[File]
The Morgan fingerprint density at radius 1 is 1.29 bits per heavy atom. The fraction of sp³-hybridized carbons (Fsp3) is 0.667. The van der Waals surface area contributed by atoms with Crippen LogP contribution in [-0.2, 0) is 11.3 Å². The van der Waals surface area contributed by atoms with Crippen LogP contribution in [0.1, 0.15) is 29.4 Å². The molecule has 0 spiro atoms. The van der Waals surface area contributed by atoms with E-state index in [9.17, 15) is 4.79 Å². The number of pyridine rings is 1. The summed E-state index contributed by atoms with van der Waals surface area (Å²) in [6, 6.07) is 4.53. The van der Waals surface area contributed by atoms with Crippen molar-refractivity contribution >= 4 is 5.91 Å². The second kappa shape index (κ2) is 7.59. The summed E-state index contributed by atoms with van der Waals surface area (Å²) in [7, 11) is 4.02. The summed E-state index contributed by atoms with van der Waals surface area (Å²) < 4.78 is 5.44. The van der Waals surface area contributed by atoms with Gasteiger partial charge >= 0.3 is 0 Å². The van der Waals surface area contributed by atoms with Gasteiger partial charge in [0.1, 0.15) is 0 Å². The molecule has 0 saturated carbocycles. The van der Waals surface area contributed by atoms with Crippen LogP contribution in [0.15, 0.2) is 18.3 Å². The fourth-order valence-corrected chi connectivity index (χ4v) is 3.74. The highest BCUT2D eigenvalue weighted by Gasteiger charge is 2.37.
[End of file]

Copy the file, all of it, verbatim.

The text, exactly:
The Morgan fingerprint density at radius 1 is 1.29 bits per heavy atom. The fraction of sp³-hybridized carbons (Fsp3) is 0.667. The van der Waals surface area contributed by atoms with Crippen LogP contribution in [-0.2, 0) is 11.3 Å². The van der Waals surface area contributed by atoms with Crippen LogP contribution in [0.1, 0.15) is 29.4 Å². The molecule has 0 spiro atoms. The van der Waals surface area contributed by atoms with E-state index in [9.17, 15) is 4.79 Å². The number of pyridine rings is 1. The summed E-state index contributed by atoms with van der Waals surface area (Å²) in [6, 6.07) is 4.53. The van der Waals surface area contributed by atoms with Crippen molar-refractivity contribution >= 4 is 5.91 Å². The second kappa shape index (κ2) is 7.59. The summed E-state index contributed by atoms with van der Waals surface area (Å²) in [7, 11) is 4.02. The summed E-state index contributed by atoms with van der Waals surface area (Å²) < 4.78 is 5.44. The van der Waals surface area contributed by atoms with Gasteiger partial charge >= 0.3 is 0 Å². The van der Waals surface area contributed by atoms with Gasteiger partial charge in [0.1, 0.15) is 0 Å². The molecule has 0 saturated carbocycles. The van der Waals surface area contributed by atoms with Crippen LogP contribution in [0.15, 0.2) is 18.3 Å². The fourth-order valence-corrected chi connectivity index (χ4v) is 3.74. The highest BCUT2D eigenvalue weighted by Gasteiger charge is 2.37.